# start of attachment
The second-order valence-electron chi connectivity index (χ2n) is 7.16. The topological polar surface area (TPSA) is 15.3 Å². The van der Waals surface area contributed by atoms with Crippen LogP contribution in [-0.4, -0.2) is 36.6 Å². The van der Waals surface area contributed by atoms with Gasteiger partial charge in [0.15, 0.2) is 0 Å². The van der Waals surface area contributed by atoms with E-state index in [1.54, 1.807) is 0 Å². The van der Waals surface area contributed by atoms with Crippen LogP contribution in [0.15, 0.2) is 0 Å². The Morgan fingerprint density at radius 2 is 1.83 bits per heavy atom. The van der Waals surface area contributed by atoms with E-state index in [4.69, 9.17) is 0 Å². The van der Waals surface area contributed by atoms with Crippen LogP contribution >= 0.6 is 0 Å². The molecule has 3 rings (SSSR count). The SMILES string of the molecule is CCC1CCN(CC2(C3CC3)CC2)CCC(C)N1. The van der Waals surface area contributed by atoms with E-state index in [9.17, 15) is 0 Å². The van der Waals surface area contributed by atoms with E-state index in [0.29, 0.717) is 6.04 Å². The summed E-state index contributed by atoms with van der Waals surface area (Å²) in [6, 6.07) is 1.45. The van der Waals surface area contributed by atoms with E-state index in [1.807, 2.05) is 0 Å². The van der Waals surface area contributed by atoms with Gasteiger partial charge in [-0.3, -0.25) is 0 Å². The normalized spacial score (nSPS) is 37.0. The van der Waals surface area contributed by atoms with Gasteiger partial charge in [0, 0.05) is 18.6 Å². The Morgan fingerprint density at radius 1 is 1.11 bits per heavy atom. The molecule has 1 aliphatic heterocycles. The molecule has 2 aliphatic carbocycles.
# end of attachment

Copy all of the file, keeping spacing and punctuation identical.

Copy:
The second-order valence-electron chi connectivity index (χ2n) is 7.16. The topological polar surface area (TPSA) is 15.3 Å². The van der Waals surface area contributed by atoms with Crippen LogP contribution in [-0.4, -0.2) is 36.6 Å². The van der Waals surface area contributed by atoms with Gasteiger partial charge in [0.15, 0.2) is 0 Å². The van der Waals surface area contributed by atoms with E-state index in [1.54, 1.807) is 0 Å². The van der Waals surface area contributed by atoms with Crippen LogP contribution in [0.15, 0.2) is 0 Å². The Morgan fingerprint density at radius 2 is 1.83 bits per heavy atom. The van der Waals surface area contributed by atoms with E-state index in [4.69, 9.17) is 0 Å². The van der Waals surface area contributed by atoms with Crippen LogP contribution >= 0.6 is 0 Å². The molecule has 3 rings (SSSR count). The SMILES string of the molecule is CCC1CCN(CC2(C3CC3)CC2)CCC(C)N1. The van der Waals surface area contributed by atoms with E-state index in [9.17, 15) is 0 Å². The van der Waals surface area contributed by atoms with E-state index in [0.29, 0.717) is 6.04 Å². The summed E-state index contributed by atoms with van der Waals surface area (Å²) in [6, 6.07) is 1.45. The van der Waals surface area contributed by atoms with E-state index in [1.807, 2.05) is 0 Å². The van der Waals surface area contributed by atoms with Gasteiger partial charge in [-0.3, -0.25) is 0 Å². The normalized spacial score (nSPS) is 37.0. The van der Waals surface area contributed by atoms with Gasteiger partial charge in [0, 0.05) is 18.6 Å². The Morgan fingerprint density at radius 1 is 1.11 bits per heavy atom. The molecule has 1 aliphatic heterocycles. The molecule has 2 aliphatic carbocycles.